Gospel acclamation

In Paul Turner's Blog by Paul Turner

Q: A quick question. The retired priests who live at our chancery were discussing at lunch… what should be done if the verse that accompanies the alleluia (or Lenten gospel acclamation) is not sung?

 In other words, what options do we have?

 As I understand it, on Sundays, both the Alleluia and the accompanying verse must be sung.(Which raises the question: If not sung, then what happens? Spoken? Skipped?) 

On weekdays, the alleluia (and verse) MAY be omitted if not sung. That implies that they MAY be spoken.Does that “MAY” apply to both the alleluia and the verse as a unit?In other words, MAY one sing the alleluia but speak the verse? Or sing the alleluia and skip the verse?


A: GIRM 62a presumes that the gospel acclamation is sung on Sundays. It makes no provision for speaking or omitting it. But we all know that that occasionally happens. I guess one could argue that “sing” includes reciting, so if not actually sung, reciting would fulfill the wishes of 62a more than omitting would.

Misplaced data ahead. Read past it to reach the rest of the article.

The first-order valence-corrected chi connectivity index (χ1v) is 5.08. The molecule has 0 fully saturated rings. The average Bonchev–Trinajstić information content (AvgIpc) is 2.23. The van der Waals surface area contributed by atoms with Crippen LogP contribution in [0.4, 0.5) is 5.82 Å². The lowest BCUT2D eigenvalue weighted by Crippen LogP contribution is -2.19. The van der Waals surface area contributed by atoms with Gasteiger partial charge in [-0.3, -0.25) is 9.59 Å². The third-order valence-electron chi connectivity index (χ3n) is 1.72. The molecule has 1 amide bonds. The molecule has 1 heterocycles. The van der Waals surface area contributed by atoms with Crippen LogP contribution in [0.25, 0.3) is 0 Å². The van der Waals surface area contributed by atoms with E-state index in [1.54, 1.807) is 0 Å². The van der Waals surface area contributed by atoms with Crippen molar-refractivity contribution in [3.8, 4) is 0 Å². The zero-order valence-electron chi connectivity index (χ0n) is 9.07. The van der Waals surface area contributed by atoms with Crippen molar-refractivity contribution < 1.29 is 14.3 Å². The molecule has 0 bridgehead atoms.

GIRM 63c says that on days when there is only one reading before the gospel (i.e., weekdays), the acclamation may be omitted.

These two paragraphs treat the acclamation and the verse as one, even though the passages counterpose the “alleluia” with the “verse before the Gospel” as the alternatives that pertain to outside and inside Lent. In the Ordo lectionum missæ, paragraph 223 includes for weekdays in Lent both the verse before the gospel and the options for the acclamation (of which there are 8 in Latin). So I think that when the GIRM refers to this acclamation, it assumes that it includes both acclamation and verse. 

Since it is optional on weekdays, it is a soft spot in the liturgy. If you omit it, then could you still sing the acclamation without the verse? I suppose so, but that doesn’t seem to be what the GIRM had in mind. Singing the acclamation and speaking the verse is a fully practical and faithful option, especially on weekdays.